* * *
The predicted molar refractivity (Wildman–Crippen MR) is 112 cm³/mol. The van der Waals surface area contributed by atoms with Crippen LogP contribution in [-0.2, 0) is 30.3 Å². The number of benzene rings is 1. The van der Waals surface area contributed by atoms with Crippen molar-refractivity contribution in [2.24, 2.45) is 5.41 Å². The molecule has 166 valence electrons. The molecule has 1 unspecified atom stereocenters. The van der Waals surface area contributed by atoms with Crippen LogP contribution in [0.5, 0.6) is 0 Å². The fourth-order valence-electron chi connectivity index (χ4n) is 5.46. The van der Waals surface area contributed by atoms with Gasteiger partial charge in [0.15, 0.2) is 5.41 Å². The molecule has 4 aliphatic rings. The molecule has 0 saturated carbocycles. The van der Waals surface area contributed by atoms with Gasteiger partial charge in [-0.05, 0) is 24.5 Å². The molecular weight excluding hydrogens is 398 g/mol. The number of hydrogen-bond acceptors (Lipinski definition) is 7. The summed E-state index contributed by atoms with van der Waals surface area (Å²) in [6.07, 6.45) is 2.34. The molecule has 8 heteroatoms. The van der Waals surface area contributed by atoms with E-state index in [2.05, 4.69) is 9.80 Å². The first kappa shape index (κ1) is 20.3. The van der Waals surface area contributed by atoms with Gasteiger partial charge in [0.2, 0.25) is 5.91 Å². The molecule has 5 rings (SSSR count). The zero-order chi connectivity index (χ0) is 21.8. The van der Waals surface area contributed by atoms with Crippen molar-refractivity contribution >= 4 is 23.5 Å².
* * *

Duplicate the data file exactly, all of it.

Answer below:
The predicted molar refractivity (Wildman–Crippen MR) is 112 cm³/mol. The van der Waals surface area contributed by atoms with Crippen LogP contribution in [-0.2, 0) is 30.3 Å². The number of benzene rings is 1. The van der Waals surface area contributed by atoms with Crippen molar-refractivity contribution in [2.24, 2.45) is 5.41 Å². The molecule has 166 valence electrons. The molecule has 1 unspecified atom stereocenters. The van der Waals surface area contributed by atoms with Crippen LogP contribution in [0.5, 0.6) is 0 Å². The fourth-order valence-electron chi connectivity index (χ4n) is 5.46. The van der Waals surface area contributed by atoms with Gasteiger partial charge in [0.15, 0.2) is 5.41 Å². The molecule has 4 aliphatic rings. The molecule has 0 saturated carbocycles. The van der Waals surface area contributed by atoms with Gasteiger partial charge in [-0.05, 0) is 24.5 Å². The molecular weight excluding hydrogens is 398 g/mol. The number of hydrogen-bond acceptors (Lipinski definition) is 7. The summed E-state index contributed by atoms with van der Waals surface area (Å²) in [6.07, 6.45) is 2.34. The molecule has 8 heteroatoms. The van der Waals surface area contributed by atoms with E-state index in [2.05, 4.69) is 9.80 Å². The first kappa shape index (κ1) is 20.3. The van der Waals surface area contributed by atoms with Gasteiger partial charge in [0.2, 0.25) is 5.91 Å². The molecule has 5 rings (SSSR count). The zero-order chi connectivity index (χ0) is 21.8. The van der Waals surface area contributed by atoms with Crippen molar-refractivity contribution >= 4 is 23.5 Å².